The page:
Oystercatchers in Flight

by Eamon Grennan

Sea’s stony greenblue shatters to white
in a running swell under noonsky of cloudlight
where on a foamed-over cropping of rock
a band of oystercatchers faces all one way
into a nor’wester so shafts of windlight
ignite each orange beak in this abiding
tribe of black till you clap and their risen black
turns white as they veronica on wind and
then away with them (shrill-pitched as frighted
plovers only harsher more excited)
and riding the stiff wind like eager lovers straining
into its every last whim: its pulsing steady
heart-push in every flesh-startling open-eyed
long-extended deepening sea-breath.

About This Poem

This poem is a fairly straightforward visual report on its title, the birds being a common sight on the coastline I live beside in Connemara, Ireland. I sought a contrast between their ‘abiding’ and the speed and dash of their taking off, their going. The lovers’ metaphor intends, I guess, a broadening or deepening of the natural facts. The absence of punctuation is a strategy to suggest the long-breath continuity and interconnectedness of things. The piece is from a coming collection.”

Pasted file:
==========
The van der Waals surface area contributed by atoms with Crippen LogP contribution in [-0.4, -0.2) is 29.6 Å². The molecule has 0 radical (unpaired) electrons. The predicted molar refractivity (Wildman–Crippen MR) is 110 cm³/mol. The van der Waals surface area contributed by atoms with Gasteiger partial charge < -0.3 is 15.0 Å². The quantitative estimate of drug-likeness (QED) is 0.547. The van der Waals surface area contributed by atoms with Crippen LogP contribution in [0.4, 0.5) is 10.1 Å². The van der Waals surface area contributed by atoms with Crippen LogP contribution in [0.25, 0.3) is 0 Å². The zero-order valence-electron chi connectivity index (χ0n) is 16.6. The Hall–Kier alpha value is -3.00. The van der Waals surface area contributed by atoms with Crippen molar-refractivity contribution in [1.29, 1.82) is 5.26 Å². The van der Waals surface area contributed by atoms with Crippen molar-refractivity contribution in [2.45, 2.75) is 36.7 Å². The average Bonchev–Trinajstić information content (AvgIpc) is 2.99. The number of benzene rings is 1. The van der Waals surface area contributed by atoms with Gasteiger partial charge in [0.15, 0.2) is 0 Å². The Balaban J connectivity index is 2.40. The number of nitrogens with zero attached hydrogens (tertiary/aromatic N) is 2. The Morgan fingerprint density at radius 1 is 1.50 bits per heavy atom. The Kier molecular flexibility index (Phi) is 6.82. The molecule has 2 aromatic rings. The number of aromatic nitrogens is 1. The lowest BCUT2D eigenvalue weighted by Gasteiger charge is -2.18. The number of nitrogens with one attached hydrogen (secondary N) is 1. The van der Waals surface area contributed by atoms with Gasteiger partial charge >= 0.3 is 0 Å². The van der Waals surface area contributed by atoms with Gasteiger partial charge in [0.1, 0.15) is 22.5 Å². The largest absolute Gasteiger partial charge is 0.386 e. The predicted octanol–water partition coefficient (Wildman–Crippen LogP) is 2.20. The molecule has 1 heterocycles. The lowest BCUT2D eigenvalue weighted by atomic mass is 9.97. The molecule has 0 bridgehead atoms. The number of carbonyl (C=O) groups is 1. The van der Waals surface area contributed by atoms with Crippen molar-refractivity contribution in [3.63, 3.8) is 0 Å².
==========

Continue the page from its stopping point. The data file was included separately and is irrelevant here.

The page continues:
Eamon Grennan

GrennanEamon Grennan is the author of Out of Sight (Graywolf Press, 2010) and But the Body (Gallery, Ireland, 2012). He taught for many years at Vassar College and divides his time between Poughkeepsie, New York, and Connemara, Ireland.

Poetry by Grennan
Out of Sight: New & Selected Poems

(Graywolf Press, 2010)

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